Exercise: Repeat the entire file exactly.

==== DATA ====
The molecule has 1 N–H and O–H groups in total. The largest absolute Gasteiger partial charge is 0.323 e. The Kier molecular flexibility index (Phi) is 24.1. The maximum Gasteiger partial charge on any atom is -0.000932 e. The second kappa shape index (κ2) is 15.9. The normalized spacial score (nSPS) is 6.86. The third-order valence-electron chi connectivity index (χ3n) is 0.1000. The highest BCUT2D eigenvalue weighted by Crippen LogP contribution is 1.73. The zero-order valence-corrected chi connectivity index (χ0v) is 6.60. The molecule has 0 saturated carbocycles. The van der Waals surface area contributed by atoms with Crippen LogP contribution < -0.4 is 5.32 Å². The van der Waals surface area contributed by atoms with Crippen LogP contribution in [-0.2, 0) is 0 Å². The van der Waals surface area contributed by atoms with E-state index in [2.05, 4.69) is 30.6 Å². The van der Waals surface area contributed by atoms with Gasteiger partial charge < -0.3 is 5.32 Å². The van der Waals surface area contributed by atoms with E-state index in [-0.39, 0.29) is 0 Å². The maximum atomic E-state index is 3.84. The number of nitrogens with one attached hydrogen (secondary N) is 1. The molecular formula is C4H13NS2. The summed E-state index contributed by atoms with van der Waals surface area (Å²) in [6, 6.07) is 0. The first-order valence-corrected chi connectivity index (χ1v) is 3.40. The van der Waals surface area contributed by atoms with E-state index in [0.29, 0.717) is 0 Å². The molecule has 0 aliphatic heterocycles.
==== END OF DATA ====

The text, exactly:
The molecule has 1 N–H and O–H groups in total. The largest absolute Gasteiger partial charge is 0.323 e. The Kier molecular flexibility index (Phi) is 24.1. The maximum Gasteiger partial charge on any atom is -0.000932 e. The second kappa shape index (κ2) is 15.9. The normalized spacial score (nSPS) is 6.86. The third-order valence-electron chi connectivity index (χ3n) is 0.1000. The highest BCUT2D eigenvalue weighted by Crippen LogP contribution is 1.73. The zero-order valence-corrected chi connectivity index (χ0v) is 6.60. The molecule has 0 saturated carbocycles. The van der Waals surface area contributed by atoms with Crippen LogP contribution < -0.4 is 5.32 Å². The van der Waals surface area contributed by atoms with Crippen LogP contribution in [-0.2, 0) is 0 Å². The van der Waals surface area contributed by atoms with E-state index in [2.05, 4.69) is 30.6 Å². The van der Waals surface area contributed by atoms with Gasteiger partial charge < -0.3 is 5.32 Å². The van der Waals surface area contributed by atoms with E-state index in [-0.39, 0.29) is 0 Å². The maximum atomic E-state index is 3.84. The number of nitrogens with one attached hydrogen (secondary N) is 1. The molecular formula is C4H13NS2. The summed E-state index contributed by atoms with van der Waals surface area (Å²) in [6, 6.07) is 0. The first-order valence-corrected chi connectivity index (χ1v) is 3.40. The van der Waals surface area contributed by atoms with E-state index in [0.29, 0.717) is 0 Å². The molecule has 0 aliphatic heterocycles.